Now that we have had treatment-free beekeeping for a number of years in our town of Hallsberg, the microbiome, the collection and mixture of microbes on and in the bees, has become healthier and supports the immune system of the bee colony better.

Now, beekeepers who want to start treatment-free beekeeping can do so much more easily than before there were areas of completely treatment-free beekeeping from which to obtain colonies or splits.
Here in Hallsberg, we have gained experience that we share with others and that makes it easier for others to achieve treatment-free beekeeping more quickly. 

An enough isolated location for establishing a treatment free apiary.

Try to establish an apiary 2-3 km (1.5-2 miles) away from bees treated for varroa. It may work at 1 km (1 mile) distance as well, but then you may face disturbance from visiting bees from treated colonies. 2-3 km is not enough for virgin queens to completely avoid mating with drones from treated colonies in neighboring apiaries. As for varroa resistance, and even more so for virus resistance, this is actually not fatal. It seems that most of the 20 drones mating with the virgin queens come from the treatment-free colonies. This is for two important reasons. 

The drones in untreated colonies are healthier and compete better for the virgin queens.

There is no culling of drone brood in controlling varroa. On the contrary, there are more drones in untreated communities, and early in the season.

We recommend starting up the apiary with 3 splits with laying queens or  wintered colonies, to begin with, from sites that have been treatment-free for at least some years. Among treatment free colonies it does not make sense to actually select for the lowest varroa level. Select according to the 3-point list at the end of the article here:

Read that whole article carefully.

Virgin queens are mated in the treatment-free apiary, or in other treatment-free areas. Splits are made from all good survivors and placed in your own treatment-free apiary. Include the queen of the colony in the split you move to another stand in the apiary. The queenless part of the colony remains in the old location. The field bees (and nurse bees) are important to ensure good quality queen cells. After one week, all queen cells but the finest are removed. This ensures a good quality queen and that this half of the original colony does not swarm.

A good way to start up can be to buy a split in the second half of May with an overwintered queen, grafted from a treatment-free breeding queen. Then you can immediately start making your own queens, which are best placed in a treatment free area for mating.

At the same time, you can order 2 splits from a treatment-free area that will be delivered with the current year’s laying queens. All offspring should receive sugar fondant the whole season to assure the build up of a strong colony for winter.

In 2018, Peter Rishede from southern Sweden bought two bee colonies from Hallsberg that were not completely treatment-free. He placed them in a forest area 5 km from other bees. They soon were splitter to 4. Peter has never treated his bees, i.e. they became treatment-free immediately. Occasional winter losses due to too small winterized swarms and the like.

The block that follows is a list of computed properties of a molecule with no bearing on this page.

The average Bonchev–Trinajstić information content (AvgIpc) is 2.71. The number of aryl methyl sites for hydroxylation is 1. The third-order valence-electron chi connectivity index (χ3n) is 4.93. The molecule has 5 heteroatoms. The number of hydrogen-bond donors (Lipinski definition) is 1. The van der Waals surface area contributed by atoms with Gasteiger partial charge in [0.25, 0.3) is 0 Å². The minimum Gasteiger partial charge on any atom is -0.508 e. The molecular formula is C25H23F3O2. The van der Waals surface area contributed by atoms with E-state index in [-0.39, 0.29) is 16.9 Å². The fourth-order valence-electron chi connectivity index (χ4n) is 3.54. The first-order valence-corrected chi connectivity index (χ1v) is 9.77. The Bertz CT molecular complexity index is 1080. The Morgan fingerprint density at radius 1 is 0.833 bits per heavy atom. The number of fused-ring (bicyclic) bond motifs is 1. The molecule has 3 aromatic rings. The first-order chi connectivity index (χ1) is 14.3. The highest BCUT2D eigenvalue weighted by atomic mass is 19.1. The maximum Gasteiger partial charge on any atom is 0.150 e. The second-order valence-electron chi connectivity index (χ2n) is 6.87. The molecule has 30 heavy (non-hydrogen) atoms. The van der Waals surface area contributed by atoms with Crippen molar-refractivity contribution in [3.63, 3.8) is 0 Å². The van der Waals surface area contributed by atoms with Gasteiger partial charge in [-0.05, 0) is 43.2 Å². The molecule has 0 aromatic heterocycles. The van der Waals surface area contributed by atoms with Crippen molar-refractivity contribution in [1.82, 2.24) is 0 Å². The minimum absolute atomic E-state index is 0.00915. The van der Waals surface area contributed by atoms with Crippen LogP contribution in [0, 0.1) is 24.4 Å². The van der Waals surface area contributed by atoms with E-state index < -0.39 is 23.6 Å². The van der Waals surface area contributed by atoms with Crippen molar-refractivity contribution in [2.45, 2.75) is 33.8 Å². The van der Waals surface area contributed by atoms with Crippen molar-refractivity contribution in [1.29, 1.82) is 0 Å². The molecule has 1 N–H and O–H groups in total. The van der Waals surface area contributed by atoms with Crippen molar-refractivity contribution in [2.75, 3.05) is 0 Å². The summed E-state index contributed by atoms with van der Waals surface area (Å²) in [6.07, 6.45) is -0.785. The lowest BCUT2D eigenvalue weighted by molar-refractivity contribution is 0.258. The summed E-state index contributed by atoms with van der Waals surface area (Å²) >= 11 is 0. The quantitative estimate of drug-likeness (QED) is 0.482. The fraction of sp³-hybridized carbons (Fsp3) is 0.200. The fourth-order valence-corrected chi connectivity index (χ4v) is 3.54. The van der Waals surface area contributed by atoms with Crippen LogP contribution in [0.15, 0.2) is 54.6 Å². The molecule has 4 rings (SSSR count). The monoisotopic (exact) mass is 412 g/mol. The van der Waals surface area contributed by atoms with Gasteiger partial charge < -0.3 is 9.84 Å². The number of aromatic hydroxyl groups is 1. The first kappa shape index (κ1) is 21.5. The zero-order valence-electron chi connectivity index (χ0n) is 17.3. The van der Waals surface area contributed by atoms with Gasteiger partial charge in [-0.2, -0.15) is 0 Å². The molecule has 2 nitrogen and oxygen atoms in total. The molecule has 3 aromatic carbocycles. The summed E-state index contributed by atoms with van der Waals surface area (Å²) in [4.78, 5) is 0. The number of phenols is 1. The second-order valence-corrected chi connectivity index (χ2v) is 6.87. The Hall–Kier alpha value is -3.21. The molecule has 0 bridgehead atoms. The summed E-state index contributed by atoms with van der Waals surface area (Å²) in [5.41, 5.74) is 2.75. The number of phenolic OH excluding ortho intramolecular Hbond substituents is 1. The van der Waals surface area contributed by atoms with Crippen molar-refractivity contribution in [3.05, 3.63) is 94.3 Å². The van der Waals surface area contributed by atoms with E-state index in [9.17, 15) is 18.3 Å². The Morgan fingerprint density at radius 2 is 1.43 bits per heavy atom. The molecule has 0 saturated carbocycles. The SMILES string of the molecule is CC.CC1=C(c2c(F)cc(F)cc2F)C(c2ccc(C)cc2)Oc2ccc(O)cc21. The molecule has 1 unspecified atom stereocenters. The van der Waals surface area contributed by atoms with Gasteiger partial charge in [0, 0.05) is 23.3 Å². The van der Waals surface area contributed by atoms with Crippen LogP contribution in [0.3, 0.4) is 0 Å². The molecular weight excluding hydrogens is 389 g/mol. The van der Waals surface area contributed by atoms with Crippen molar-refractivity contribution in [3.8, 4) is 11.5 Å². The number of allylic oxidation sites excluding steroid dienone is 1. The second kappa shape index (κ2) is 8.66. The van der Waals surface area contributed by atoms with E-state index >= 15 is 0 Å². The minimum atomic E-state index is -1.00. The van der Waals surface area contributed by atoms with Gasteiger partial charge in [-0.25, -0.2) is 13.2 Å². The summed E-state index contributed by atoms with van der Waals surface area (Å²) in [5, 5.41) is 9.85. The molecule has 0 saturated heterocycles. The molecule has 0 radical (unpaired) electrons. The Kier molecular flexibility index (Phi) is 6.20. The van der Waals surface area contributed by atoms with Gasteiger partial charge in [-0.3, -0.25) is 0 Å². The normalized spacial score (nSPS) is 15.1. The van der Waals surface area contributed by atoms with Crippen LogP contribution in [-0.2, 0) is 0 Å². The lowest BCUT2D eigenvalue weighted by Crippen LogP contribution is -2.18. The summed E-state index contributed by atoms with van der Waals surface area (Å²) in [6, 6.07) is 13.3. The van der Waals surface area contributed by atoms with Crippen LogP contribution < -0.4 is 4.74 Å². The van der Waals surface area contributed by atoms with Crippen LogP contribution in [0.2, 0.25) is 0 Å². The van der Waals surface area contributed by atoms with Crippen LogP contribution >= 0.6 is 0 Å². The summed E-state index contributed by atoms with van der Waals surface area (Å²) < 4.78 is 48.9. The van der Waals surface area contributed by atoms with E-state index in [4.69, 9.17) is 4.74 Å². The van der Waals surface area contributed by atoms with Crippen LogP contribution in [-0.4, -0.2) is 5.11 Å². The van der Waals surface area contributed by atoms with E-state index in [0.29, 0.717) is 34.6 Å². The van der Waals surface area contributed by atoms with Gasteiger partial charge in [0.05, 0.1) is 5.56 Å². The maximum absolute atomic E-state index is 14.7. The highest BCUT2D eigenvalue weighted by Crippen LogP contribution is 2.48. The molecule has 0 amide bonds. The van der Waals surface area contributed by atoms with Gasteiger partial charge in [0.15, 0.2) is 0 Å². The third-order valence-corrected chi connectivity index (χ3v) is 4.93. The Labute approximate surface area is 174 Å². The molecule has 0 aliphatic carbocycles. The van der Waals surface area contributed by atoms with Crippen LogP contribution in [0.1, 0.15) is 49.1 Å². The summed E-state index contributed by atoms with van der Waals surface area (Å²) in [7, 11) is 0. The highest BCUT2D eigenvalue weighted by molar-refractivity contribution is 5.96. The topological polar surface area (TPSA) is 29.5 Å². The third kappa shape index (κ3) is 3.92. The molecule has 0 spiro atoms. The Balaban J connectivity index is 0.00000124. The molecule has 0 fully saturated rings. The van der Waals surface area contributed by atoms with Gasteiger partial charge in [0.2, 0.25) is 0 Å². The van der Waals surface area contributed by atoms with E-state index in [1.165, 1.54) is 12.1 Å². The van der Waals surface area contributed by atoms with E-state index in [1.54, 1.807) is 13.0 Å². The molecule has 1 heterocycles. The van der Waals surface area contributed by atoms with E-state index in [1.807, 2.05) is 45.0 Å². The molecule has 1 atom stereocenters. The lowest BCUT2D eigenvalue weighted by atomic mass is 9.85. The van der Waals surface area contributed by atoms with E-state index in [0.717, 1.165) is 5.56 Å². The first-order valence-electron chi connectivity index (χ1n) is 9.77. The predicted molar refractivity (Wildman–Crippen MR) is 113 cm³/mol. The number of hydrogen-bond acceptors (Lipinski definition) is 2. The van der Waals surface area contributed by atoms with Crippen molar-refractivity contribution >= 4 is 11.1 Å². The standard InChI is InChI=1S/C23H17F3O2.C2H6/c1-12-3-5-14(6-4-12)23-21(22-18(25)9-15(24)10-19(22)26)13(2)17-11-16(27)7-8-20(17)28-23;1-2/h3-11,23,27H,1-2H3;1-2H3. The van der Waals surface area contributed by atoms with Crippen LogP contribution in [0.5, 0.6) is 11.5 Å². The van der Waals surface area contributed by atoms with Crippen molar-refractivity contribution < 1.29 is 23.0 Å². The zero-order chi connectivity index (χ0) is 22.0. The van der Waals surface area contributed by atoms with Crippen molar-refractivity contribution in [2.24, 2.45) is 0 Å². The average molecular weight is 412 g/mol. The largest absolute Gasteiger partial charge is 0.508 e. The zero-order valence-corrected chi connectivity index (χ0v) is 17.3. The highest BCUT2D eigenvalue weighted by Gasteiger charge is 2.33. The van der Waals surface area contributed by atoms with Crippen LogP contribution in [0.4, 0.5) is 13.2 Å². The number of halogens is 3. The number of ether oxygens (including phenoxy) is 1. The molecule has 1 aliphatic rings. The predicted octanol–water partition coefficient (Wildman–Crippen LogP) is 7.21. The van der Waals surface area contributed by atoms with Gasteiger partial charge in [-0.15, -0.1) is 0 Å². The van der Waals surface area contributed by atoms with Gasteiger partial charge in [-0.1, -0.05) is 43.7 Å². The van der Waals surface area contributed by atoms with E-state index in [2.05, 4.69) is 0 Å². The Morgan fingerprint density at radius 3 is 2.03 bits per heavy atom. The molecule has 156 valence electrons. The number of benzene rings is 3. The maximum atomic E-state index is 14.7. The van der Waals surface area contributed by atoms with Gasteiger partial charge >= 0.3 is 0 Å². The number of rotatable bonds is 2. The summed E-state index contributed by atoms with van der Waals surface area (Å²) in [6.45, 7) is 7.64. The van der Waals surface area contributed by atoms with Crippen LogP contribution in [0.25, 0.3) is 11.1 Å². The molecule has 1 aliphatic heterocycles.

Closer than desirable to non-treatment-free bees

In 2019, Sibylle Kempf in a nearby town bought three colonies from Hallsberg that were not completely treatment-free. They were placed about 1 km to a dozen other non-treatment-free bees. Over the years, additional bees were purchased from Hallsberg and splits were made from the original ones. She wintered more colonies each year, 13 in the autumn of 2023. No winter losses except this last winter which was long and cold. Especially weak colonies gave up. The average winter loss over the five years is just over 7%.

Do you want to use other type of bees than the treatment free you buy? That is also possible. Then you have to do as they did in Hurdal in Norway or on the island of Fernando de Norhona. But that will be another blog post. You can though find the information elsewhere on this blog.

Starting treatment-free/varroa resistant beekeeping now without breeding efforts
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One thought on “Starting treatment-free/varroa resistant beekeeping now without breeding efforts

  • April 2, 2024 at 22:59

    I had my first losses since 2019 because it was my first real “Swedish” winter and now I realize that I need to rearrange the frames and do so in late fall so there is more honey on top .I have also to restrict the hives inside space from the sides so they do not freeze on brood in November like it was the case in novembers first very cold spell when they would not move up to honey stores and probably never felt that winter was actually coming.
    I am climate zone 5. So far I did not use queen excluders but I might do so now to keep the bees breeding area down and honey on top, or I keep capped honey frames above them always.
    I always thought bees act natural and move breeding down and food up before winter but I was wrong. Seems they are too much life stock now.
    Erik wrote it was the weak ones but I had only one dink now in march 2024 which died. The other 4 went strong into the cold spell which killed them.
    I have had no mite problems with them.
    I have learned my lesson and will do my best to build up again with splits and be a better beekeeper.

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